The full moon of this weekend is not an old moon, it will be a blue moon, according to NASA.
But no, it does not actually exist to be blue.
It turns out that there are two ways to have a blue moon.
The best-known definition of the blue moon is to have two full moons in one calendar month, the second being called the blue moon.
According to NASA, what happens on average for every 2.5 years.
But another way to define a blue moon is the third full moon in a season with four full moons. That definition takes place in 1528, and that is the one used for the full moon of this weekend.
The astronomical spring (on the northern hemisphere) runs from the spring equinox on March 20 to the summer solstice on June 21.
During that time frame there will be four full moons:
1. March 20 (worm moonlight)
April 2, 19 (pink moon)
3. May 18 (flower moon and blue moon)
4. June 17 (strawberry moon)
Because the strawberry moon comes in front of a solar cell that makes four full moons during the spring. It also makes a full moon on the Saturday blue moon.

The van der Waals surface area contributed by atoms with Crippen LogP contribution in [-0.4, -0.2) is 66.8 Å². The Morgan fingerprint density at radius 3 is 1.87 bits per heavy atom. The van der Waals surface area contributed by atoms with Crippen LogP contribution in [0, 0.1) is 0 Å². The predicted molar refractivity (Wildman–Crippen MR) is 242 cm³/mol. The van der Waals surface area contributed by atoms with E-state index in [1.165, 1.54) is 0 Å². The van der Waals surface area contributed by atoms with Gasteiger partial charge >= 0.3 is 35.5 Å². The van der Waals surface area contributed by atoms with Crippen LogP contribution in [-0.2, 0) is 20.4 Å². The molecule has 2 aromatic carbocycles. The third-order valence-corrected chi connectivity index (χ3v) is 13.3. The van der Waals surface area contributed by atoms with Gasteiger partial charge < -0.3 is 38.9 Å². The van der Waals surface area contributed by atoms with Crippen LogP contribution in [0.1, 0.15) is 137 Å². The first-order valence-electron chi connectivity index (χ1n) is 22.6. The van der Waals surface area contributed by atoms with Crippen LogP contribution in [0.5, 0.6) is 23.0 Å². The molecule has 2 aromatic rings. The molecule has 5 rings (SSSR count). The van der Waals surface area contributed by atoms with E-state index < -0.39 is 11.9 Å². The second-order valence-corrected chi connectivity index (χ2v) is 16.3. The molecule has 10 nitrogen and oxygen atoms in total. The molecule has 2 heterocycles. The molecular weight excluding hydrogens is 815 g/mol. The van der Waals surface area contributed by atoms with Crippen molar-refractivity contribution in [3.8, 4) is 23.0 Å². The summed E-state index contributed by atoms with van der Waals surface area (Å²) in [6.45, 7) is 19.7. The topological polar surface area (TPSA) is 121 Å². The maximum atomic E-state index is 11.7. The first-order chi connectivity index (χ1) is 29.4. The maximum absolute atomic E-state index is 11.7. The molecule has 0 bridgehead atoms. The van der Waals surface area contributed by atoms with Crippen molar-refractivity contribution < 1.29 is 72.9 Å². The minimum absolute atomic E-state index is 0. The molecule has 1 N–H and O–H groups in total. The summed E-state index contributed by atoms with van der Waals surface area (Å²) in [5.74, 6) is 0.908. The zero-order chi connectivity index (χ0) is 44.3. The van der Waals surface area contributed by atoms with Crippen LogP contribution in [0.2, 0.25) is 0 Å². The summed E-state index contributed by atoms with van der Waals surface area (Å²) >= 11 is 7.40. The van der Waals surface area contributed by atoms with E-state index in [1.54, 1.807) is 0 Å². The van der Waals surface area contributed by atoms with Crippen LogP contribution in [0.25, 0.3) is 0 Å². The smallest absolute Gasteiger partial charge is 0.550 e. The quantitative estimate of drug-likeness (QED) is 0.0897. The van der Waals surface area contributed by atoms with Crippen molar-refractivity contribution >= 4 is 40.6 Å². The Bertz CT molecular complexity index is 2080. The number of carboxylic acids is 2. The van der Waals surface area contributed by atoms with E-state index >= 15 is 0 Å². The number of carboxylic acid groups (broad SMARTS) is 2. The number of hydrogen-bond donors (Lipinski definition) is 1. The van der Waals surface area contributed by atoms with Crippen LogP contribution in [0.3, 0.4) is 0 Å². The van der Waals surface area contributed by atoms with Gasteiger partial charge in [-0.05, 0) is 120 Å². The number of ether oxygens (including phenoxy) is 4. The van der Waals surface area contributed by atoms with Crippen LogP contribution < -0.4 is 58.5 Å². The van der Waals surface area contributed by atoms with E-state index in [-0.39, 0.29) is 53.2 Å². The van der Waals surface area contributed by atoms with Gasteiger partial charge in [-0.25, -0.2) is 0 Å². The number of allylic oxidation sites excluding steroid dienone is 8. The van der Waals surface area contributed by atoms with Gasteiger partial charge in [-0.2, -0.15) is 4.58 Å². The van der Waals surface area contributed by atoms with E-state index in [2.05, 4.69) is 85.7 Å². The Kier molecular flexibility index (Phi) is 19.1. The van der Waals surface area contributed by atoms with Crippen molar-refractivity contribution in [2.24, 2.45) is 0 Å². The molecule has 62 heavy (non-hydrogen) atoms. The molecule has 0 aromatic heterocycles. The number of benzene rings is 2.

According to EarthSky astronomers, the last seasonal blue moon was May 21, 2016.
The moon will reach 100 percent full on Saturday afternoon at 4.12 am. CDT, according to NASA, but will appear completely from Friday night through the weekend.
There are several other nicknames in the moon's full moon.
The Indians used their own names for the moon full moon, according to Farman's Almanac, who first began publishing names in the 1930s.
The full moon in May was also called a moon, a moon for planting a plow and a milk moon.
The next blue moon will fall on Halloween in 2020, according to the National Meteorological Service.
There there were moons that actually appeared blue, but they are rare. One of the better-known examples was in 1883, when the Indonesian volcano Krakatoa broke out, blowing tons of ash high in the atmosphere.
The particles making up the ash were small enough to disperse the red light and allow other colors to shine, according to NASA – making the moon appear blue.
The blue moon was observed for years after the eruption.
The blue colored moons have also been observed recently following volcanic eruptions – including St. Helens in the state of Washington in 1980. Forest fires can produce the same effect.
The moon rose at 6:35 am. CDT Friday in Birmingham and will be held at 5:46 am on Saturday. It will rise again at 7:40. Saturday evening and set at 6:27 on Sunday. The last month of the weekend will increase at 8:42 am. Sunday. Click here to see the time in your area.